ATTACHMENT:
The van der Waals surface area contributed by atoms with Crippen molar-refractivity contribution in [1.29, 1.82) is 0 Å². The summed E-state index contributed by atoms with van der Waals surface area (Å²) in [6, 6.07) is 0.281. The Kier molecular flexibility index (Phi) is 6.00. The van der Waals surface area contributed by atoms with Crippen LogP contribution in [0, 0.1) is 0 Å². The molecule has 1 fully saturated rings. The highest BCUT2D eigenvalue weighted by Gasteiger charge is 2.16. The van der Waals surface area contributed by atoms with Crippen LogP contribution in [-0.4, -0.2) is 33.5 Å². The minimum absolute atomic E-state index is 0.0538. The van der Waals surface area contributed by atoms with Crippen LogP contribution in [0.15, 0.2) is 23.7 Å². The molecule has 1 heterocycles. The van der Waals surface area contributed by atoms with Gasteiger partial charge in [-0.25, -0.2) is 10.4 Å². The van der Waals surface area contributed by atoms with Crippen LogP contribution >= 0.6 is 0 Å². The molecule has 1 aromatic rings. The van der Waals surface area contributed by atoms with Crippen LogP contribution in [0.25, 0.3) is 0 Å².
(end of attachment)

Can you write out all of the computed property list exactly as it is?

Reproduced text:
The van der Waals surface area contributed by atoms with Crippen molar-refractivity contribution in [1.29, 1.82) is 0 Å². The summed E-state index contributed by atoms with van der Waals surface area (Å²) in [6, 6.07) is 0.281. The Kier molecular flexibility index (Phi) is 6.00. The van der Waals surface area contributed by atoms with Crippen LogP contribution in [0, 0.1) is 0 Å². The molecule has 1 fully saturated rings. The highest BCUT2D eigenvalue weighted by Gasteiger charge is 2.16. The van der Waals surface area contributed by atoms with Crippen LogP contribution in [-0.4, -0.2) is 33.5 Å². The minimum absolute atomic E-state index is 0.0538. The van der Waals surface area contributed by atoms with Crippen LogP contribution in [0.15, 0.2) is 23.7 Å². The molecule has 1 heterocycles. The van der Waals surface area contributed by atoms with Gasteiger partial charge in [-0.25, -0.2) is 10.4 Å². The van der Waals surface area contributed by atoms with Crippen LogP contribution >= 0.6 is 0 Å². The molecule has 1 aromatic rings. The van der Waals surface area contributed by atoms with Crippen LogP contribution in [0.25, 0.3) is 0 Å².